Of cannabis and free restaurant produce at Sonoma Hills Farm

Produce, cannabis and sustainability meld together at Sonoma Hills Farm.|

Off of Bodega Road’s golden grass scenery, a treasure trove of farming can be found with a patch of gold all its own.

Sonoma Hills Farm is a premium growing facility that farms high-end restaurant produce as well as cannabis. On its 40 acres, you’ll find lush gardens, farm animals, dogs, 150-year-old structures and a fenced-in-field of cannabis plants.

Aaron Keefer is the man who oversees it all.

“Basically, I’m the caretaker for all the forms of life on this property,” said Keefer, who serves as vice president of cultivation.

And before you wonder, yes, Keefer is his real last name. He grew his first cannabis plant when he was just 15, and with its buds also sprouted a passion for growing. He wanted to pursue a career that would never bore him. With Mother Nature “throwing a monkey wrench in everything every year,” Keefer knew farming was a path that would never be boring.

He attended the Culinary Institute of America before bringing his talents to the Bay Area. He eventually landed at The French Laundry, which is consistently named one of the best restaurants in the world. In his time there, he fell back in love with farming, inspired by the legendary owner Thomas Keller and his emphatic focus on fresh ingredients. Keefer not only rekindled his relationship with plants, but also built a strong reputation as a culinary gardener.

But he knew he was capable of more.

He started at Sonoma Hills Farm in February, building it from the ground up. When COVID shut down the county, production carried on as usual at the farm, seemingly unaffected by the pandemic.

“We’re essential in two ways: farming is essential and cannabis has become essential now,” said Keefer. “What a 180 (degrees) from what we were before – illegal to essential.”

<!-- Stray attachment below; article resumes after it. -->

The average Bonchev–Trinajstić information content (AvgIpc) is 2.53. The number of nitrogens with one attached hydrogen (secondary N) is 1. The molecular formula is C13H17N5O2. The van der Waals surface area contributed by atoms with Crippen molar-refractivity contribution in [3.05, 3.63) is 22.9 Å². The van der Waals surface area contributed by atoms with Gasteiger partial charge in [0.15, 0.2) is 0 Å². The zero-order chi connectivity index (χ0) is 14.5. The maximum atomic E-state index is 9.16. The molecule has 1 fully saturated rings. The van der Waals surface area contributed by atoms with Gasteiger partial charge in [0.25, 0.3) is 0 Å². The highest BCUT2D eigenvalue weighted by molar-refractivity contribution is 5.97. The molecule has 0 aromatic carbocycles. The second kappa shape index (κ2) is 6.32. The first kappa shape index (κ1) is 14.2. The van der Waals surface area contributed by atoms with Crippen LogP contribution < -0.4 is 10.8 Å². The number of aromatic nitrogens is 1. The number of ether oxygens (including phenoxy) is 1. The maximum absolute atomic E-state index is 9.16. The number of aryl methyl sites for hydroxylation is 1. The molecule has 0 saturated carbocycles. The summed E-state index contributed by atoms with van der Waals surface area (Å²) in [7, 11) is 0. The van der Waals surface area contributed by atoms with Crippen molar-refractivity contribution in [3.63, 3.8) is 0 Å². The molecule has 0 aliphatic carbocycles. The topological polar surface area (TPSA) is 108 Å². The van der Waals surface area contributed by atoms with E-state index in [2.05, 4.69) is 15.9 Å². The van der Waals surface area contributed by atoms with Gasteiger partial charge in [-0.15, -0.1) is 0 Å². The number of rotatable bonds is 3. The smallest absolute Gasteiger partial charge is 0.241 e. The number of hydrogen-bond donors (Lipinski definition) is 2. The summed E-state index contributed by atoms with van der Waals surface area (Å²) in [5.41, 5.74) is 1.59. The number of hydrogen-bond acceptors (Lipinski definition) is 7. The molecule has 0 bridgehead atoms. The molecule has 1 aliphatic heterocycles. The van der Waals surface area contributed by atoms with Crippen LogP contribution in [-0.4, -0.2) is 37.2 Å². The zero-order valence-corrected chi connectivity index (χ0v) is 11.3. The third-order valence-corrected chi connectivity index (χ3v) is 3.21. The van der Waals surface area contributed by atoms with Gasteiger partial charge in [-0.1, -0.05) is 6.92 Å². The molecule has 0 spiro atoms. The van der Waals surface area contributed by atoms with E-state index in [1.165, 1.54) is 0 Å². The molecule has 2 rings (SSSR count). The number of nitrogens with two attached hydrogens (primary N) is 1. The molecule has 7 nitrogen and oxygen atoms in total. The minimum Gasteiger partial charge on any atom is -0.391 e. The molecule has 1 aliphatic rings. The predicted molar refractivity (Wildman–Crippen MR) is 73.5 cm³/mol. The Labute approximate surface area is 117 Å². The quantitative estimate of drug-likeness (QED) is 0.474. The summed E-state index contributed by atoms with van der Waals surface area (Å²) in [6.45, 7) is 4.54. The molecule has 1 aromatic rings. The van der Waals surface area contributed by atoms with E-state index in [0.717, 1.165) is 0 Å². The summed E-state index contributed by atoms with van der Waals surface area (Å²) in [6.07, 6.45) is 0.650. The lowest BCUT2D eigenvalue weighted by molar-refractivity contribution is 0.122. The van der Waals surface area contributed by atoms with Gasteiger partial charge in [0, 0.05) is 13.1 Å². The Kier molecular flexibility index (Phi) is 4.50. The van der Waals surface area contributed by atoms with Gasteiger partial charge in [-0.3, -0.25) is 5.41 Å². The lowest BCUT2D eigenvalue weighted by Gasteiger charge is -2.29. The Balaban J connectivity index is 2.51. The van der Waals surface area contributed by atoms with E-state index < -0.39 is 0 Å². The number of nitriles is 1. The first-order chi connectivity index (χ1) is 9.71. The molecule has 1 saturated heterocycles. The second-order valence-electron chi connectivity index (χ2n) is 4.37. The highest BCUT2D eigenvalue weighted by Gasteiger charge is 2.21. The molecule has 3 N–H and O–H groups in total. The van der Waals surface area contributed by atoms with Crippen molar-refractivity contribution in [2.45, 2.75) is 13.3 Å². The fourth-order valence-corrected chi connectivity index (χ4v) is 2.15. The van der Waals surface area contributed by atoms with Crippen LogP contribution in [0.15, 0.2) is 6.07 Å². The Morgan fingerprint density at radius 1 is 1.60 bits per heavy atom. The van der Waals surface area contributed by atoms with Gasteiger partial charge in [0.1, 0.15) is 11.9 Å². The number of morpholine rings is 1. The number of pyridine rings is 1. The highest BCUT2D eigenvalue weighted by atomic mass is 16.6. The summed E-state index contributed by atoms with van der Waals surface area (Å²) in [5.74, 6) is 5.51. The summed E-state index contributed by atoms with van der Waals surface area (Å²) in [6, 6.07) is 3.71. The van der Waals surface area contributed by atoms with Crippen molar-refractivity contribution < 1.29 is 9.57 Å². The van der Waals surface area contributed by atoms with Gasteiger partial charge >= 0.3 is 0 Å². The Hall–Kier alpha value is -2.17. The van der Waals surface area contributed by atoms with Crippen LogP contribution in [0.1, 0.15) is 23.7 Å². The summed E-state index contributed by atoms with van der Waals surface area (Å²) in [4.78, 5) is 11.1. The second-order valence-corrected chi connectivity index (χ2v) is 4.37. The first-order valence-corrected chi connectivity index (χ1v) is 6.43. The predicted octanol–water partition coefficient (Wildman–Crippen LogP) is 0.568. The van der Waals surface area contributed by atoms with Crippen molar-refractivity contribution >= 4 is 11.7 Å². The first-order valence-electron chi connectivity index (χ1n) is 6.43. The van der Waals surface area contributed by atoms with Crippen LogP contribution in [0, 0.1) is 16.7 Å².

He remains committed to supporting the local culinary scene, providing fresh produce for free to restaurants struggling to survive. Aaron Keefer’s understanding of the restaurant business is one of the reasons he is in the right place at the right time.

The right place, you ask? Sonoma County. The right time? Definitely now.

Cannabis has taken agriculture by storm in recent years, especially in California. Yes, there are still a lot of limits around who can grow what, where and how much, but it’s a growing industry, both literally and figuratively.

“As I grow vegetables like that, you can taste the difference – most people can taste the difference – with well grown vegetables versus vegetables that are grown conventionally, and we’re looking to grow that quality of cannabis, too,” said Keefer.

It’s a market with a ridiculous amount of potential, but in order to fully reach it, you have to cut through a lot of red tape. The cost of growing includes permits, taxes, equipment and taxes again. The added cost makes it hard for legal growers to compete with the longstanding illegal market.

“You can’t get rid of the black market until you fix the tax problem – we’re taxing it too much and we can’t compete with the black market price-wise. If we can’t compete price-wise, it’s never going to go away,” said Keefer. “The black market is beating the pants off of legal cannabis at the ratio of eight to two, 80% of the market is illegal, 20% is legal. It’s because you can’t compete price-wise with what’s going on in the cannabis industry.”

Though price is a big factor in cannabis consumer choices, Keefer says customers should consider all the pieces of the puzzle before they decide where to spend their cash.

Sustainability is key to future success. While this type of farming has taken some hold in the Bay Area, it’s still nowhere close to being the dominant trend. But, at Sonoma Hills, it’s about purpose over popularity.

“If your values are organic farming, which Aaron and I both have as our background and that’s what we’re passionate about, you’re going to look at the soil health, you’re going to look at practices that are actually healing the land, that are sequestering carbon, that are building the microbiology which is actually creating to fertility that you want,” said Jake Daigle, another Sonoma Hills farmer. “There’s huge potential for that, on a massive scale. Will we get there – I hope so, I really do.”

With its unique blend of cannabis and gourmet produce, Sonoma Hills has set itself apart from other farms in our area, and they’re not done yet.

There’s plans for a state-of-the-art greenhouse to grow cannabis along with a members lounge. They’re on the way to becoming a holistic enclave for tourists to visit, transforming the model into a full-on brand. While they hope people will want to come to them, they also want to be able to reach the people themselves.

“Sonoma and California in general produce 65% of all the fruits and vegetables for the entire country, we’d like to do for cannabis too – we'd like to provide that number for the rest of the country,” said Keefer. “We’d like to be a player on the national stage – that’s definitely our future.”

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